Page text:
On Sunday, October 28, I birded Jones Beach and Point Lookout in Nassau County, hoping to find migrating passerines blown to the barrier beaches by the strong northwest winds. I found some but not many. Instead of the expected passerines the bird that stole the show was a cooperative juvenile Pectoral Sandpiper (Calidris melanotos).

The Pectoral Sandpiper breeds across the tundra of North America and northeast Asia. It winters in South America and southern Africa. We New Yorkers only get to see it in migration, and it is generally more numerous in fall, especially upstate. One tends to find them in wet grassy areas and marshes though I have seen them on rocky flats and mudflats. Its most obvious field mark is the one for which it is named; the heavy streaking on the breast (over the pectoral muscles) that ends abruptly before reaching the belly.

This particular Pectoral Sandpiper was easily approached by belly-crawling to within about two meters. It was foraging next to the entrance to a parking lot and didn’t seem to be disturbed by passing cars or my photography. In fact, it probed for, caught, and ate a couple of grub-looking things while I was photographing it, and never stood up tall as they are prone to do when disturbed. Seeing as it was a juvenile this lack of concern for cars and birders might be because it never encountered any before. Enough words, on to the pictures!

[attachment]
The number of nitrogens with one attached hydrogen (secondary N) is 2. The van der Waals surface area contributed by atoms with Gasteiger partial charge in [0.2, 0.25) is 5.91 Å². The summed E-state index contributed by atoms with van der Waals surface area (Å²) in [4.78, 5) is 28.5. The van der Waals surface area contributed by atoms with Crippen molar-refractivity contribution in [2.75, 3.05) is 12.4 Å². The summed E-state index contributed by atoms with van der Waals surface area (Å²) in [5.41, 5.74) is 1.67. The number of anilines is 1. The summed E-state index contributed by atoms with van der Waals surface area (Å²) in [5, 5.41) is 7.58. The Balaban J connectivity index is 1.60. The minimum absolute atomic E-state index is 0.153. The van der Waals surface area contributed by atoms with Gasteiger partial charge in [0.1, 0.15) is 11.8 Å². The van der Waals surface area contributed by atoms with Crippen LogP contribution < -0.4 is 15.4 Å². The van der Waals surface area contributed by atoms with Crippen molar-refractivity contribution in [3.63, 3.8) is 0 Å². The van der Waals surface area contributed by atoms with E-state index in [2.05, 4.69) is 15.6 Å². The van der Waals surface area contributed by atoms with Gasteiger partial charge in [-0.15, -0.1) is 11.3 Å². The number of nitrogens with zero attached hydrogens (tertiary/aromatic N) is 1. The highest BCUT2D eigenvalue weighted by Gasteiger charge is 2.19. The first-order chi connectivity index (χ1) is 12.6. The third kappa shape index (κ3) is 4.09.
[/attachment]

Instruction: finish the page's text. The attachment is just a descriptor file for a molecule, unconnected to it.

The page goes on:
Pectoral Sandpiper

Pectoral Sandpiper showing off the camoflauge

Pectoral Sandpiper rear view

Pectoral Sandpiper after swallowing a grub

fearless Pectoral Sandpiper

Pectoral Sandpiper looking for food

Pectoral Sandpiper still hunting

Pectoral Sandpiper looking at camera

For more information on Pectoral Sandpipers go here, here, or here.

And don’t worry: I’ll get back to posting about my Germany trip tomorrow…

Written by Corey
Corey is a New Yorker who lived most of his life in upstate New York but has lived in Queens since 2008. He's only been birding since 2005 but has garnered a respectable life list by birding whenever he wasn't working as a union representative or spending time with his family. He lives in Forest Hills with Daisy and Desmond Shearwater. His bird photographs have appeared on the Today Show, in Birding, Living Bird Magazine, Bird Watcher's Digest, and many other fine publications. He is also the author of the American Birding Association Field Guide to the Birds of New York.